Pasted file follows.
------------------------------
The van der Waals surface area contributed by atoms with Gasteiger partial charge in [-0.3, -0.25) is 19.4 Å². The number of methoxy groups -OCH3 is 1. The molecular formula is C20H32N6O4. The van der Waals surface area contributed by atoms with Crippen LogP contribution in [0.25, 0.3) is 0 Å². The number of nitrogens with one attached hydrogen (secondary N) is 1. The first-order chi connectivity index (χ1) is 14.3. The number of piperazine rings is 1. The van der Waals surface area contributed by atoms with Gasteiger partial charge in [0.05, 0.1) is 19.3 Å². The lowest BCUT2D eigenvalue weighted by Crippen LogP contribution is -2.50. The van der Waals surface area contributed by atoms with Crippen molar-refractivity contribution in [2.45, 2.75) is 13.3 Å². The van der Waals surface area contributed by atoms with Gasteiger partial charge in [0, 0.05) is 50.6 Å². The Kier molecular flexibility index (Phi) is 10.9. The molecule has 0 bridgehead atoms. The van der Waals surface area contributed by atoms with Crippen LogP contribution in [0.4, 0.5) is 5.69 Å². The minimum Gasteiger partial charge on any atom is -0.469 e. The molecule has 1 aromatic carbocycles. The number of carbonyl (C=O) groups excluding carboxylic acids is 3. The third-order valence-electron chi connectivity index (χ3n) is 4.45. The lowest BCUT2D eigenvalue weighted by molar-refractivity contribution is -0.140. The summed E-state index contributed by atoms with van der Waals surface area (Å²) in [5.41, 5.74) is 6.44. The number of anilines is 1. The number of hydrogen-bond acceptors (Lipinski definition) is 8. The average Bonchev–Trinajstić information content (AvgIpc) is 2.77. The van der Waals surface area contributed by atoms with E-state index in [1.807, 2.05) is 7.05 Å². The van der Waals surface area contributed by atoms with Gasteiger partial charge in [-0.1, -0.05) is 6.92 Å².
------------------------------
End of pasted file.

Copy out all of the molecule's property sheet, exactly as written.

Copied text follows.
The van der Waals surface area contributed by atoms with Gasteiger partial charge in [-0.3, -0.25) is 19.4 Å². The number of methoxy groups -OCH3 is 1. The molecular formula is C20H32N6O4. The van der Waals surface area contributed by atoms with Crippen LogP contribution in [0.25, 0.3) is 0 Å². The number of nitrogens with one attached hydrogen (secondary N) is 1. The first-order chi connectivity index (χ1) is 14.3. The number of piperazine rings is 1. The van der Waals surface area contributed by atoms with Gasteiger partial charge in [0.05, 0.1) is 19.3 Å². The lowest BCUT2D eigenvalue weighted by Crippen LogP contribution is -2.50. The van der Waals surface area contributed by atoms with Crippen molar-refractivity contribution in [2.45, 2.75) is 13.3 Å². The van der Waals surface area contributed by atoms with Gasteiger partial charge in [0, 0.05) is 50.6 Å². The Kier molecular flexibility index (Phi) is 10.9. The molecule has 0 bridgehead atoms. The van der Waals surface area contributed by atoms with Crippen LogP contribution in [0.4, 0.5) is 5.69 Å². The minimum Gasteiger partial charge on any atom is -0.469 e. The molecule has 1 aromatic carbocycles. The number of carbonyl (C=O) groups excluding carboxylic acids is 3. The third-order valence-electron chi connectivity index (χ3n) is 4.45. The lowest BCUT2D eigenvalue weighted by molar-refractivity contribution is -0.140. The summed E-state index contributed by atoms with van der Waals surface area (Å²) in [5.41, 5.74) is 6.44. The number of anilines is 1. The number of hydrogen-bond acceptors (Lipinski definition) is 8. The average Bonchev–Trinajstić information content (AvgIpc) is 2.77. The van der Waals surface area contributed by atoms with E-state index in [1.807, 2.05) is 7.05 Å². The van der Waals surface area contributed by atoms with Gasteiger partial charge in [-0.1, -0.05) is 6.92 Å².